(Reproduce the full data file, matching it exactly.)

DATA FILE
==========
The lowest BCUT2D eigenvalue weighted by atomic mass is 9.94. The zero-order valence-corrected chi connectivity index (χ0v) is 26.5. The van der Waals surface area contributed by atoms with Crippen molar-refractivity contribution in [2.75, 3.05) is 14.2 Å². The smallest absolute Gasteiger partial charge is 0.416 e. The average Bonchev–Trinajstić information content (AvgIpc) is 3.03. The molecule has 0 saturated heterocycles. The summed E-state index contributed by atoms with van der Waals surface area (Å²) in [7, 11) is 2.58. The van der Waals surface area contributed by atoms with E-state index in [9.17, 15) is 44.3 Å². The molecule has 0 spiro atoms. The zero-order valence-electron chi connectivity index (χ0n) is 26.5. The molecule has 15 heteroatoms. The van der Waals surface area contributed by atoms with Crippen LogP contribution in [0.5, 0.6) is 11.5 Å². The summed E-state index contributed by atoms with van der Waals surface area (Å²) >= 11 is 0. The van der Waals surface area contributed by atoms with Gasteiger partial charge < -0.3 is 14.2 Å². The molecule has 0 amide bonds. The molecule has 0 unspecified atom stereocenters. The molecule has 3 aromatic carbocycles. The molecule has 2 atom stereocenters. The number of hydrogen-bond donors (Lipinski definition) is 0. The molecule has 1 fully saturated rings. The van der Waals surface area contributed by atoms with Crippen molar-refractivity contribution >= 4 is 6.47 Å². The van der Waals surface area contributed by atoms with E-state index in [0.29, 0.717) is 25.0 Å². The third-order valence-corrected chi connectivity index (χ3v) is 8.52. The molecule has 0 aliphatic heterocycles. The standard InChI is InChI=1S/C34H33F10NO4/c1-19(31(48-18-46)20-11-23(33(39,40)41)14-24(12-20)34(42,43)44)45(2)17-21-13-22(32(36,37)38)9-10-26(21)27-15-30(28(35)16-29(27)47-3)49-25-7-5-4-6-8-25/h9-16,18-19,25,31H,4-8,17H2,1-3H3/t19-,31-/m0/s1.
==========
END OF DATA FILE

The lowest BCUT2D eigenvalue weighted by atomic mass is 9.94. The zero-order valence-corrected chi connectivity index (χ0v) is 26.5. The van der Waals surface area contributed by atoms with Crippen molar-refractivity contribution in [2.75, 3.05) is 14.2 Å². The smallest absolute Gasteiger partial charge is 0.416 e. The average Bonchev–Trinajstić information content (AvgIpc) is 3.03. The molecule has 0 saturated heterocycles. The summed E-state index contributed by atoms with van der Waals surface area (Å²) in [7, 11) is 2.58. The van der Waals surface area contributed by atoms with E-state index in [9.17, 15) is 44.3 Å². The molecule has 0 spiro atoms. The zero-order valence-electron chi connectivity index (χ0n) is 26.5. The molecule has 15 heteroatoms. The van der Waals surface area contributed by atoms with Crippen LogP contribution in [0.5, 0.6) is 11.5 Å². The summed E-state index contributed by atoms with van der Waals surface area (Å²) >= 11 is 0. The van der Waals surface area contributed by atoms with Gasteiger partial charge < -0.3 is 14.2 Å². The molecule has 0 amide bonds. The molecule has 0 unspecified atom stereocenters. The molecule has 3 aromatic carbocycles. The molecule has 2 atom stereocenters. The number of hydrogen-bond donors (Lipinski definition) is 0. The molecule has 1 fully saturated rings. The van der Waals surface area contributed by atoms with Crippen molar-refractivity contribution >= 4 is 6.47 Å². The van der Waals surface area contributed by atoms with E-state index in [0.29, 0.717) is 25.0 Å². The third-order valence-corrected chi connectivity index (χ3v) is 8.52. The molecule has 0 aliphatic heterocycles. The standard InChI is InChI=1S/C34H33F10NO4/c1-19(31(48-18-46)20-11-23(33(39,40)41)14-24(12-20)34(42,43)44)45(2)17-21-13-22(32(36,37)38)9-10-26(21)27-15-30(28(35)16-29(27)47-3)49-25-7-5-4-6-8-25/h9-16,18-19,25,31H,4-8,17H2,1-3H3/t19-,31-/m0/s1.